Our latest report from the 2018 North American International Auto Show (NAIAS) in Detroit:
The Michelin Bibendum keeps on rolling—and so do the French giant’s tires. From a marketing standpoint, Michelin keeps taking new approaches to promoting understanding and appreciation of a product that many consumers look at through a commodity lens.
One thing Scott Clark, chairman and president of Michelin North America, did this week at the 2018 North American International Auto Show was tie Michelin’s tires to the fastest vehicles on earth.
Clark is at that show to meet with customers and highlight the brand’s value in the marketplace, including accolades like the fact that Michelin Premier A/S Pilot Sport Cup 2 tires—the same high-end ones that consumers can actually buy— were on the wheels of the Koenigsegg Agera RS when it recently torched land-speed records in Nevada, reaching a record 284 mph on a public road.
Introduced in 2014, the Michelin Premier A/S family will add 14 new sizes in the most popular dimensions this year, resulting in a total of 59 sizes that cover most demand in the U.S. and overseas.
“They do more for drivers while using less rubber on the tread” and even when half-worn stop shorter on wet roads than competitors’ brand-new tires, Clark commented.
Promoted to chairman and president of Michelin North America on January 1st after more than a decade as EVP and COO, Clark is responsible for leading and growing Michelin’s $4B passenger and light truck business in the U.S., Canada and Mexico, where it has more than 9,000 employees and ten manufacturing plants.
Besides coming up with new tires and features and pressing the technology envelope, he wants to establish Michelin as the industry leader in helping consumers, regulators and others understand the importance of worn-tire performance and the financial, safety and environmental costs of their premature replacement.
The current industry standard is to test performance only for new tires, explained Clark, recently promoted to the U.S. chief’s job for the French supplier. But those attributes begin changing the moment a tire is used, and braking performance by worn tires—especially wet-braking performance—varies even more among brands than it does for new tires.
That means consumers make purchase decisions based on factors that become less and less relevant the more they drive on the tires. “Drivers can’t see and often don’t understand technological factors that make one tire different from another,” Clark said. “We believe we should help consumers understand that worn tires perform differently than new ones and can exhibit very different performance levels over the course of their lives.”
Clark talked with brandchannel at the 2018 NAIAS in Detroit.
You just became chief of Michelin in North America. What is your biggest opportunity for growth here?
We’ve been the reference in terms of product performance and quality. Now we want to bring the experience level of customers to the same level—customers and dealers. How do we significantly improve the experience of doing business, service levels, and the interface of information to make it seamless, with better value added, and quality? We want to bring the experience level of customers to the same level, and dealers.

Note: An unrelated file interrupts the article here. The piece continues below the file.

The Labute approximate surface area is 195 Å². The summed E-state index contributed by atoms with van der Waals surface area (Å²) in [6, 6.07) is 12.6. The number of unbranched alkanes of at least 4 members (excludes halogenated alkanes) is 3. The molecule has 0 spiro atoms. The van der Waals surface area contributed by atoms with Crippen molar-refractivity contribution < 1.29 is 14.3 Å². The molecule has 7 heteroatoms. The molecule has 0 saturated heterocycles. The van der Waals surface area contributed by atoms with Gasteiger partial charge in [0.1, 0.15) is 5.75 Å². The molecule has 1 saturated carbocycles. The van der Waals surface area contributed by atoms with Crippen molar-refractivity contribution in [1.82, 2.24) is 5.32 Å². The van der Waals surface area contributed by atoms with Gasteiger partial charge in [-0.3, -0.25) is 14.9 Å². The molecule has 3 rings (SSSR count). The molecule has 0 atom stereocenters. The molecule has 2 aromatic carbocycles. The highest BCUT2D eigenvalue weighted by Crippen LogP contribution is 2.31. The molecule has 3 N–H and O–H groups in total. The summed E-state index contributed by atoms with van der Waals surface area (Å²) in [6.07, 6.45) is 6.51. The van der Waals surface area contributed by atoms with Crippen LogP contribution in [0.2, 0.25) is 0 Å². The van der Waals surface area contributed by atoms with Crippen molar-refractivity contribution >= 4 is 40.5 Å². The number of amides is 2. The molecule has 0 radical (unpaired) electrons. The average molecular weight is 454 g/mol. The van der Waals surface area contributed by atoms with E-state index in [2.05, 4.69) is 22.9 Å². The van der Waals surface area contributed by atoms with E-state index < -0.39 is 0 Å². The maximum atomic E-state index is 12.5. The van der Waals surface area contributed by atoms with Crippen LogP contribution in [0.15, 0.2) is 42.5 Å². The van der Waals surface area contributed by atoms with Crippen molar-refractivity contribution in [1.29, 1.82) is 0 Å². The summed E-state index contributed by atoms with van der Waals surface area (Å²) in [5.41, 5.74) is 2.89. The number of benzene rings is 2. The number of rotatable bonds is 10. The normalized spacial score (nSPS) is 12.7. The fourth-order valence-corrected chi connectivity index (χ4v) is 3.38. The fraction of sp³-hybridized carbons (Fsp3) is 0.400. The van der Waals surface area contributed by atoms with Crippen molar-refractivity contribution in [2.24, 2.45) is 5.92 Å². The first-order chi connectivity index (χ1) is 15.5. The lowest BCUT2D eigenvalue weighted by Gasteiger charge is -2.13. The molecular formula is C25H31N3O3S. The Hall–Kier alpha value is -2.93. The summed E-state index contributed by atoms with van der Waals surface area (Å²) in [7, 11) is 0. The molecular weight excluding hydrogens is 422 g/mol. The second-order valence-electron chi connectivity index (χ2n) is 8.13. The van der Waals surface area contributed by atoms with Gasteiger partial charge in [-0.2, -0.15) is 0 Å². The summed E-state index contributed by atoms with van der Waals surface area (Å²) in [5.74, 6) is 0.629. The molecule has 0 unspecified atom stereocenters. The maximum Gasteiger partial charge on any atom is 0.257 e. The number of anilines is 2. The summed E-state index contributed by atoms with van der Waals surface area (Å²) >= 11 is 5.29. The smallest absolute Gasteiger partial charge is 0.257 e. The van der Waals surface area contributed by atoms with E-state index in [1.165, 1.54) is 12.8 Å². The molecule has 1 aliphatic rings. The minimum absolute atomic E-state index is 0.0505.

What’s at stake if you don’t?
The world has changed. In the old days you could have the best product in the category and win. Today having the best product is a considerable asset and is critically important, but not sufficient. Our opportunity lies more with the people between us and the consumer, including category management and information we can provide to our customers to make it easy for them to look at us as trusted experts.
What’s the growth opportunity in the tire business? “Printing” them in the home garage so people can have different tires for different types of driving?
If you look at our concept tire [on the display floor at NAIAS] and think longer term, we’re thinking about using recycled materials, maybe way out there for a 3D-printed tread that you could use based on your actual needs at the time and how you use that vehicle. But that’s pretty far down the road. In between, we’re doing things like outfitting a tire with an RFID chip and it’ll tell how it’s performing and when it needs replacement.
How are you messaging around the benefit of having some of the longest-lasting tires or tires that work best after wear?
It’s an important consumer safety and environmental message, and it’s a big, long-term and important discussion to begin. It’ll take some time but we’re committed to doing that over the long haul. The discussion of long-lasting performance is not necessarily intuitive. We will begin to share test results to ensure that trusted third parties do worn-tire testing. Most of them thus far focus on new-tire testing.
So more third-party testing is a priority?
We’re getting other people on board and getting some of the information out there, and we’re sharing it with dealers and consumers.
We know how we design tires and have done lot of testing. We have products that are extraordinarily good like the Koeniggsberg tires, but also our mainstream products perform significantly better than (our) competitors’. Because of our design philosophy we’ve always had tires that perform well after wear, but some competitors design tires to perform well when they’re tested new.
Whether the industry over time needs some standard or rating system for worn-tire performance remains to be seen. But having a discussion about that from a consumer safety and environmental standpoint is important.